5 Conversion Tips for Ad Tracking
Nowadays, Google AdWords offers a ton of features, and mastering them all has a learning curve. For that reason, there is a number of known challenges in ad tracking when running various pay-per-click campaigns.
Today, we want to present 5 possibilities to kick-start your conversion tracking.
1. Track and Integrate Your Click-to-Call Ads
If you’ve been running any sort of AdWords campaigns on mobile then you know how tough it can be to track conversions effectively.
Right now, you can integrate your conversion tracking for click-to-call ads in your standard conversion column. Google will take notice of this data when setting your bids.
With this recent update, Google has made it significantly easier to track calls as conversions and report them in AdWords.
2. Use a CRM to Track Conversions
For the most part, the conversion tracking mechanism in AdWords works fine, as long as you make most of your commissions immediately after someone clicks one of your ads.
But if you also used offline channels that required you to follow up with the person after the initial click then, in the past, such conversions were impossible to report.
Now, however, AdWords allows you to report conversions individually if you have the gclid parameter of the original click (the click ID). There are some CRMs that provide integration with AdWords that allow you to input the gclid and thus, track any offline conversions you generate.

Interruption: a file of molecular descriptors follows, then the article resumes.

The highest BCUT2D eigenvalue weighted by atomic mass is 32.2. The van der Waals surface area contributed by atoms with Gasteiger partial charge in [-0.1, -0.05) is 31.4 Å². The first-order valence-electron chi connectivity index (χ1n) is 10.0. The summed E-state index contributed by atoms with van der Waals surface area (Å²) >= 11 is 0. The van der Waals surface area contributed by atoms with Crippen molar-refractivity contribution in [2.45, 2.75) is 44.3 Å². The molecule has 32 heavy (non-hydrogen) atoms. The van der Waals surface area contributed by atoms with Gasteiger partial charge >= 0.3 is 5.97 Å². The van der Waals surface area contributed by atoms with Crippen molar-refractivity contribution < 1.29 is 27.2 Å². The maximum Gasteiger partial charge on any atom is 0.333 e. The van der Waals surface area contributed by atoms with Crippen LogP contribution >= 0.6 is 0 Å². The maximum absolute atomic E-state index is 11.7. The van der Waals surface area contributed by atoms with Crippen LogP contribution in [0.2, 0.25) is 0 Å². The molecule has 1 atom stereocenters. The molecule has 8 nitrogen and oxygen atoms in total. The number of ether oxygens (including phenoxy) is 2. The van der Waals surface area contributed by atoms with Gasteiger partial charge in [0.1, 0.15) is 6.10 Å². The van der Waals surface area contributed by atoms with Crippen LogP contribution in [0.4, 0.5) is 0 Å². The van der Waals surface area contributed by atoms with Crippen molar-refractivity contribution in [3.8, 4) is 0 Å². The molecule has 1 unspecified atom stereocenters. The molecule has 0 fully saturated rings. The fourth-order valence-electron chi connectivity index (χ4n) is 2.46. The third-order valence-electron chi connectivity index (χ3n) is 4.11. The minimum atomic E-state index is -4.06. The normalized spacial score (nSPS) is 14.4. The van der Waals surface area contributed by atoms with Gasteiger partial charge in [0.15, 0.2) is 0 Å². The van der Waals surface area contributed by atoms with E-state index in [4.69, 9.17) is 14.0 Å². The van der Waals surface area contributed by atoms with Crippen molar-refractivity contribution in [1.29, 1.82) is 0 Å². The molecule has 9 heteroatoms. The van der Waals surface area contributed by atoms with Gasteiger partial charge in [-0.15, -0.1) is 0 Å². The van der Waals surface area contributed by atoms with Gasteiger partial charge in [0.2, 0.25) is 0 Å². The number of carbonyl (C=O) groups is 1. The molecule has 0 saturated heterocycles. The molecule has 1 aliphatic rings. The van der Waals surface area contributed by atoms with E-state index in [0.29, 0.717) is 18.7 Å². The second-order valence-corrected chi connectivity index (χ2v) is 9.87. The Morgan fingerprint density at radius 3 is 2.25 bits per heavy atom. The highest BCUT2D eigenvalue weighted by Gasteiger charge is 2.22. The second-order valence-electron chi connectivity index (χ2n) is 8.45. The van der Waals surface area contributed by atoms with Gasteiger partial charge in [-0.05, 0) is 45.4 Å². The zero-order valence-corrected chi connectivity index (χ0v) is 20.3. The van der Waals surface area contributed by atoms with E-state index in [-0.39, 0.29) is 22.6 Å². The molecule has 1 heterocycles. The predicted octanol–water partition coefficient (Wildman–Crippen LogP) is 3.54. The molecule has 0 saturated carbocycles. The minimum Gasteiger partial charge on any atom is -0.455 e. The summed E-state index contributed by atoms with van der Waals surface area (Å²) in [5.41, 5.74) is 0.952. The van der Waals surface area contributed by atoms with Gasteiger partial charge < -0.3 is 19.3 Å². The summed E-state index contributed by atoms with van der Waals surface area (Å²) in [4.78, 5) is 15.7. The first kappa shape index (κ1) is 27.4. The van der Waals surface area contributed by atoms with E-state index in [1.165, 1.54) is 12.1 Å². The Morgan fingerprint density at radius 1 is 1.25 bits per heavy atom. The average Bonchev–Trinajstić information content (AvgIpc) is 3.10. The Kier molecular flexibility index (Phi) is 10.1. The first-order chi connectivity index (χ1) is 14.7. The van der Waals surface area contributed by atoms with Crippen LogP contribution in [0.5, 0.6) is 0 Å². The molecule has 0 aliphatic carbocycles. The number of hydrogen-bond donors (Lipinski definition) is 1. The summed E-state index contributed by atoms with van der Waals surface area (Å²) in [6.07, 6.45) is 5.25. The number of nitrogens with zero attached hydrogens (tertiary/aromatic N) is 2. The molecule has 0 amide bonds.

3. Keep Conversion Delays in Mind
One of the first things that everyone should know about conversions in AdWords is that the date of the conversion is associated with the date of the ad’s impression, not the date the actual conversion took place.
Not realizing this can make your reporting a lot more difficult. If you, for example, compare two periods of time against one another and see that one of them has significantly better results, you might get tricked into thinking that there’s something wrong with your campaign. When in fact, the cause of such a situation might be that some of the conversions haven’t managed to trickle in yet.
4. Be Careful When Tracking Conversions in Google Analytics
You can track your conversions pretty effectively in both AdWords and Analytics, but the thing with Analytics’ data is that it comes in with a bit more delay.
On the other hand, the reporting engine in Analytics is more powerful than that in AdWords, so as always, you gain some and you lose some with both platforms.
5. Conversion Optimizer is One of the More Effective and Easy to Use Tools
Although it’s good to have your finger on the pulse and work with your metrics actively, sometimes, the automatic tools provided inside AdWords can bring you better effects.
For instance, Conversion Optimizer has been designed to provide automatic bidding based on real-time factors. When defining your exact bids for the moment, it goes through a lot of different data, like the time, day, location, the structure of the query itself, and more.
You can try working with manual bid modifiers at all times when constructing your campaigns, but if you’re working with multiple variables then it’ll quickly start costing you too much effort and time to get this set up right.